Y arrived promptly at one o'clock to meet me at my hotel. We walked back to the train station from there, getting reacquainted along the way. He bought a ticket from the machine for me, though I paid him in cash, of course, and we got on the next train bound for Hiroshima. We talked about the Mission, what AWC-Korea and ILPS had been doing in the previous three days of the Mission, and the work of AWC in Japan. Y briefed me on the whole Japan program, which he had meticulously typed out in excellent English. When we arrived at Hiroshima train station, he rented a car.
He said he got messages telling him that the protest camp was torn down and protesters beaten by police shortly after the AWC-Korea supporters left yesterday
The first item on the program was a visit with an A-bomb survivor. We joined the Korean AWC/Leftworkers youth and the AWC-Japan youth group in a room in a community center to hear a firsthand account of the holocaust.
The speaker was an 11-year old boy on August 6, 1945 and it was his birthday. Tomorrow, on the 69th anniversary of the bombing, he will turn 80. There is no celebration on his birthday, but instead a memorial. This man works tirelessly year-round all year to inform younger people of his story and discourage nuclear weapons and all nuclear technology. He is a member of the survivors' group affiliated with the AWC in Japan.
He described how he and his mom made a trip from an air-raid evacuation camp in the mountains to the city center to get supplies, as did many Hiroshima residents that day, because the bombing had subsided. They wanted to go to the family home outside the city center and it was too far to walk. It was Monday morning and the transit system was overloaded by 7:30 a.m., so they were stuck there. That is where they were when the A-bomb exploded 750 meters from them.
The buildings shattered sending glass and schrapnel everywhere, killing some and injuring more. Then a fiery hot wind swept the city. He and his mother laid down on the ground. When they got up, everything looked black. As the smoke cleared they saw many buildings demolished as far away as two kilometers. They wanted to escape the center of town but walked the wrong way right through the hypocenter. People walking by were burning; black patches on their torso spread and bled, and hair and skin were falling off. Many people collapsed and many were already dead on the ground. Many of the injured were in such shock that they did not realize they were burning. Because most buildings were made of wood, the fires spread quickly, aided by the kitchen fires that had been set for cooking breakfast.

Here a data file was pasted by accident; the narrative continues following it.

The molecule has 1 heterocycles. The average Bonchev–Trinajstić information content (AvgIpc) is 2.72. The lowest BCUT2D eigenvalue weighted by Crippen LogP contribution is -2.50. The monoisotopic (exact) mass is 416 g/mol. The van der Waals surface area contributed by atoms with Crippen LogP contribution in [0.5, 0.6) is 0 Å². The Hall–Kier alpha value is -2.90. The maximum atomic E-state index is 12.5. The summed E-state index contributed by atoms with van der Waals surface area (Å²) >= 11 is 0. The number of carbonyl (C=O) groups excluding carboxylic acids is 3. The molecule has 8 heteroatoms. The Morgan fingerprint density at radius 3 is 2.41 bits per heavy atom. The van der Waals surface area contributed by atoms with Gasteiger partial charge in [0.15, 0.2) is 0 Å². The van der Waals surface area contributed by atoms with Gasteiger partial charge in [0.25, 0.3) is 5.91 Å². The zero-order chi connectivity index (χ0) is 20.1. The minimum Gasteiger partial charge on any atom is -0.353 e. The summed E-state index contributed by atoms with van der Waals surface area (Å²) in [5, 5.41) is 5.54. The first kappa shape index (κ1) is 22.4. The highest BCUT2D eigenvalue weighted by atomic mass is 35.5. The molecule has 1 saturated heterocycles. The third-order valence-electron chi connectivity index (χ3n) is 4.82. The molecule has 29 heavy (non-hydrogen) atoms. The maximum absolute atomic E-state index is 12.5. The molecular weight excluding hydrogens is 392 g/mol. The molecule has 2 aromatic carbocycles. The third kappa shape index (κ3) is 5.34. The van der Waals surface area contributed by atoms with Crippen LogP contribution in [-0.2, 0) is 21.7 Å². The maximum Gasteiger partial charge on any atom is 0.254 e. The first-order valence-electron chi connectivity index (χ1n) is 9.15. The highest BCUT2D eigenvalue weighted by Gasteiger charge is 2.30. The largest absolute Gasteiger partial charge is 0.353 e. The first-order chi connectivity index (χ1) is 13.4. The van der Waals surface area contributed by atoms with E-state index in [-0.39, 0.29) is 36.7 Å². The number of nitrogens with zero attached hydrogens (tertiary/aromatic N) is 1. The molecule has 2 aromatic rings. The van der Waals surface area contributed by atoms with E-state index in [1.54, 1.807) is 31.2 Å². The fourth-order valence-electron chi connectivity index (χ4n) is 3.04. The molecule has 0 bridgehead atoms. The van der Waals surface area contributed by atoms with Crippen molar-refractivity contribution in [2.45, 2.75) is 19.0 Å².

The pair saw some Japanese soldiers and followed them going north towards the river. Around 1,000 people had fled to the river in a vain attempt to alleviate themselves in the water but many collapsed and fell into the water. Bodies floated by. Those still mobile filled the boats. The mother and son found space on an old boat. It was then that the boy started vomiting and experiencing a severe headache but the spell soon passed. He saw normal skin on the bare arms of women start blistering and turning red and black, eventually slipping off their bodies. Since the flames of fire were approaching the river, the people crossed the river. On the other side of the river, they rested at the foot of a tree at a shrine. They learned that the shrine and tree burned down later that day. The black rain began, but the rain was light and they were wearing hats. The heavy rain fell on the West side of the city. They continued to follow some soldiers farther north. They found a well and drank, but the boy began vomiting again right after drinking. Military trucks arrived there and took them away.
Some 350,000 people were directly exposed to radiation in Hiroshima that day. The injuries they suffered included split ear drums, melting and missing eyes, and fractured bones. The evacuees waited for a rescue train, but the train was delayed due to damage to the tracks. Some of the evacuees died on the train. The train stopped to pick up corpses along the way. Mother and son returned to the evacuation center in the mountains by around five o'clock. They were the only ones to return among all who had gone to the markets in Hiroshima that day. The mountain evacuation center leader helped everyone. On August 7, the were able to find and drink rice water. After two weeks, they went to their house in Hiroshima, which was 10 kilometers from the transit station where they were when the bomb went off.
The boy's hair began falling out by August 9th. He would get episodes of high fever and vomiting in cycles. His mother got sicker and sicker with a black spot expanding on her torso and died on September 1st. His grandfather, who was a doctor, came for the funeral and predicted his grandson would soon die after examining him. However, his fevers and vomiting began to subside by September 2nd and thereafter stopped altogether. He was able to eat good food and return to school. The baby sister, who had been kept at the house on August 6, died in October from having drunk his mother's milk.
The speaker is upset over the Fukushima Daichi Power Station disaster. He said that he cannot forgive the lies and lack of concern and action for the safety of workers and residents. The radiation contamination there had an impact similar to that of the A-bombs, yet the information is suppressed and authorities are in denial. All operations of all reactors in Japan have been suspended but today there is talk of resuming operations, and this is upsetting to the survivors. They are opposed to all uses of nuclear technology and want a complete moratorium followed by a total abolition.